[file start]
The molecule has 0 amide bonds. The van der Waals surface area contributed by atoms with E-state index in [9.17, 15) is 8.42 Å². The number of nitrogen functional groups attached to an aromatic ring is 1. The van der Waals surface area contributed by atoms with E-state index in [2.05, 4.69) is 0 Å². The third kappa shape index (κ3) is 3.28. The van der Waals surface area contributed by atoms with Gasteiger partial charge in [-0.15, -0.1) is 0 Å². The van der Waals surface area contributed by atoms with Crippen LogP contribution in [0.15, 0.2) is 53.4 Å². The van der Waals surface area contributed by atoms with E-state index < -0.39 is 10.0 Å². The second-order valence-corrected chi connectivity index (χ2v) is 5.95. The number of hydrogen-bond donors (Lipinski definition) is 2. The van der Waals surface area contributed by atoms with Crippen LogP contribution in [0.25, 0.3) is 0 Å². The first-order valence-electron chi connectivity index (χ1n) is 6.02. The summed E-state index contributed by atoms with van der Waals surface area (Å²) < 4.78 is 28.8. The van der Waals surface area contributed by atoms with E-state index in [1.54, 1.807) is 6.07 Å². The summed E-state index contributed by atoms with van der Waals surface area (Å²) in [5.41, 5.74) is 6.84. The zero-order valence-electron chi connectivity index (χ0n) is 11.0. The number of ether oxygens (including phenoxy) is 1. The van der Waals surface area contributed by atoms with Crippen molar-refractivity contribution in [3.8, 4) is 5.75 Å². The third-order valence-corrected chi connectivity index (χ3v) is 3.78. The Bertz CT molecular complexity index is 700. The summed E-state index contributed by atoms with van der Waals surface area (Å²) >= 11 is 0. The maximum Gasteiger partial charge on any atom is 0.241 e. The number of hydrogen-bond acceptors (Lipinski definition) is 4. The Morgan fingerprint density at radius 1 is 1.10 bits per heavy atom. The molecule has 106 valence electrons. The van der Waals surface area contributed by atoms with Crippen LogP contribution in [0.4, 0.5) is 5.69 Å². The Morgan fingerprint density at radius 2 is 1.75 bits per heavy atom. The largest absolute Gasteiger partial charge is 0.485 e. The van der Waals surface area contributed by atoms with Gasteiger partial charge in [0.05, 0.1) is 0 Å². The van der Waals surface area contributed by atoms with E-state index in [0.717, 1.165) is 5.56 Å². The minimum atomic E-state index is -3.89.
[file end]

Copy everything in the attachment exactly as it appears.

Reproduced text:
The molecule has 0 amide bonds. The van der Waals surface area contributed by atoms with E-state index in [9.17, 15) is 8.42 Å². The number of nitrogen functional groups attached to an aromatic ring is 1. The van der Waals surface area contributed by atoms with E-state index in [2.05, 4.69) is 0 Å². The third kappa shape index (κ3) is 3.28. The van der Waals surface area contributed by atoms with Gasteiger partial charge in [-0.15, -0.1) is 0 Å². The van der Waals surface area contributed by atoms with Crippen LogP contribution in [0.15, 0.2) is 53.4 Å². The van der Waals surface area contributed by atoms with E-state index < -0.39 is 10.0 Å². The second-order valence-corrected chi connectivity index (χ2v) is 5.95. The number of hydrogen-bond donors (Lipinski definition) is 2. The van der Waals surface area contributed by atoms with Crippen LogP contribution in [0.25, 0.3) is 0 Å². The first-order valence-electron chi connectivity index (χ1n) is 6.02. The summed E-state index contributed by atoms with van der Waals surface area (Å²) < 4.78 is 28.8. The van der Waals surface area contributed by atoms with E-state index in [1.54, 1.807) is 6.07 Å². The summed E-state index contributed by atoms with van der Waals surface area (Å²) in [5.41, 5.74) is 6.84. The zero-order valence-electron chi connectivity index (χ0n) is 11.0. The number of ether oxygens (including phenoxy) is 1. The van der Waals surface area contributed by atoms with Crippen molar-refractivity contribution in [3.8, 4) is 5.75 Å². The third-order valence-corrected chi connectivity index (χ3v) is 3.78. The Bertz CT molecular complexity index is 700. The summed E-state index contributed by atoms with van der Waals surface area (Å²) >= 11 is 0. The maximum Gasteiger partial charge on any atom is 0.241 e. The number of hydrogen-bond acceptors (Lipinski definition) is 4. The Morgan fingerprint density at radius 1 is 1.10 bits per heavy atom. The molecule has 106 valence electrons. The van der Waals surface area contributed by atoms with Crippen LogP contribution in [0.4, 0.5) is 5.69 Å². The Morgan fingerprint density at radius 2 is 1.75 bits per heavy atom. The largest absolute Gasteiger partial charge is 0.485 e. The van der Waals surface area contributed by atoms with Gasteiger partial charge in [0.05, 0.1) is 0 Å². The van der Waals surface area contributed by atoms with E-state index in [0.717, 1.165) is 5.56 Å². The minimum atomic E-state index is -3.89.